Helpful Answer (2)
Report

A question of safety first. Thanks.
Helpful Answer (1)
Report

Meallen, I will answer what Savitaa wrote since I am on-line. There are State laws where in a nursing home or assisted living that the residents cannot have full-length bed rails similar to what are used in a hospital. Residents have been know to get tangled up with their legs and head within the rails.

Usually senior facilities will lower the bed down to as far as it will go, place fall mats on both sides of the bed. My Mom was a climber, even though she could no longer stand up her brain through she could, thus Mom would be tumbling out of her bed on a regular basis. Eventually stuffing pillows all around her helped, but it made it difficult for Mom to roll over to get to another comfortable position.
Helpful Answer (2)
Report

Savitaa, I'm not sure I understand. Is it illegal to raise the bed rails on a patient with a history of falling out of bed if they don't consent?
Helpful Answer (0)
Report

my friends mom is in an AL facility in N. Dakota. The flu hit pretty hard and they confined the residents to their room for 2 weeks and then had to extend that another week. Her mom wasn't too happy as she is kind of hyper but it was for the best.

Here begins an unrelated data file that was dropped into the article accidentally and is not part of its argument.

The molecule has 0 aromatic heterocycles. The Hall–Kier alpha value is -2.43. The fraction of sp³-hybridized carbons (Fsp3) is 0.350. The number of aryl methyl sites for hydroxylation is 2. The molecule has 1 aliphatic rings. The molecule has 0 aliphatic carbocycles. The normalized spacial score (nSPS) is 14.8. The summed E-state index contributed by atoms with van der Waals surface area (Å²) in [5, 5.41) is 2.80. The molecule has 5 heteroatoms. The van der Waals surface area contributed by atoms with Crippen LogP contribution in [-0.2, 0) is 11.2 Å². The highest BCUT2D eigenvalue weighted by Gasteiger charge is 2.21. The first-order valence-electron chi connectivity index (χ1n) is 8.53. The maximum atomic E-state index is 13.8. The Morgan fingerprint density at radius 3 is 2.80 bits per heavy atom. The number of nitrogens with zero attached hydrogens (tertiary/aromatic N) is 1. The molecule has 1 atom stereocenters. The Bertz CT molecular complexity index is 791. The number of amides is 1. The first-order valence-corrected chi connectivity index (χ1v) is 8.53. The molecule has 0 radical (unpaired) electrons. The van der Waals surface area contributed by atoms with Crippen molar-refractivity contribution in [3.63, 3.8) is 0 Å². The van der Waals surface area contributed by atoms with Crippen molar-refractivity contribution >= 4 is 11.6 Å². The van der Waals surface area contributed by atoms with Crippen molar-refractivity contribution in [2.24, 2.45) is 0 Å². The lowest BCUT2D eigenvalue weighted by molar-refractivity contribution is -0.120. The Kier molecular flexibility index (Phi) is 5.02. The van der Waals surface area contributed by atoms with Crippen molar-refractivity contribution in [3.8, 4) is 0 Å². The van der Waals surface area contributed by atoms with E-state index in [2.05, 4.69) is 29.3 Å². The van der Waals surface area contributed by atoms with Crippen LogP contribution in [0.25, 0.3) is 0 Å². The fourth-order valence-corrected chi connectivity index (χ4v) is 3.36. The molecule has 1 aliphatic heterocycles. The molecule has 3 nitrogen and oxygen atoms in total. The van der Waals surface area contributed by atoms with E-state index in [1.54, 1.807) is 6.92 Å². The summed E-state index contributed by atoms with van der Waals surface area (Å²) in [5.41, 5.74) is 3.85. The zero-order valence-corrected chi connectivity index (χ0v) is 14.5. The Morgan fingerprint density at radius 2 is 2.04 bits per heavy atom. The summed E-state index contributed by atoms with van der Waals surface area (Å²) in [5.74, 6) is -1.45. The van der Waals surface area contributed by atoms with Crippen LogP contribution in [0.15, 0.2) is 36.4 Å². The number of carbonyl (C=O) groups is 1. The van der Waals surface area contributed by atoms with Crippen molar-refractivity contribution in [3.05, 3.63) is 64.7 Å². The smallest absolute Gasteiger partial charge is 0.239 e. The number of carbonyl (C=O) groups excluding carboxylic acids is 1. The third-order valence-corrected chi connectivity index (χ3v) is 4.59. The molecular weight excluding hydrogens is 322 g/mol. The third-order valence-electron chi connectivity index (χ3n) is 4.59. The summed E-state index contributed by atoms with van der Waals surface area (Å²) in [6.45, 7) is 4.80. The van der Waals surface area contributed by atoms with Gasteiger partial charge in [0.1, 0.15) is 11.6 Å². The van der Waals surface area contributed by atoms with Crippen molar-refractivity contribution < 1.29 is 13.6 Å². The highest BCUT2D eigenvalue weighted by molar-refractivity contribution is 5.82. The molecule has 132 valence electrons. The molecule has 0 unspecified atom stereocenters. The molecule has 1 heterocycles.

Helpful Answer (4)
Report

I can certainly envision some of the younger residents of mom's nursing home being ill with the flu or norovirus or the like and still being well enough to get up and wander. And of course we can't lock them in their rooms... can you imagine even trying that, aside from the ethical implications it would be bedlam!

I've asked someone who works at a different facility and they just shrugged and laughed. The most they can do is to take them back to their room and try to confine them to their own wing or floor. And if they have a room mate... sigh. Now I have a better understanding of why illness sweeps through facilities so rapidly and completely.
Helpful Answer (7)
Report

I know last winter several residents at dad’s place were confined to their room. A couple rooms had a small table with sanitizer and masks outside their room. Last year and this year there are warning signs on the front door.
Helpful Answer (2)
Report

It's illegal to restrain them in any way (in my state), even if it's a health or safety issue.
For example, to use a seat belt on a wheelchair or bars on a bed. They can try to isolate yet it doesn't mean it will happen...

Guess it was a major problem in the past (elders were getting strapped into bed and unable to move! Can you imagine?!)
Helpful Answer (4)
Report

Good question, we have confirmed cases of the flu in Mom's memory care home, and they shut the doors between the sections of the building and highly encourage all visitors to wait. The patients with the flu are too ill to wander I think, and it's posted outside their bedroom doors to use caution and a face mask.
Helpful Answer (5)
Report

This question has been closed for answers. Ask a New Question.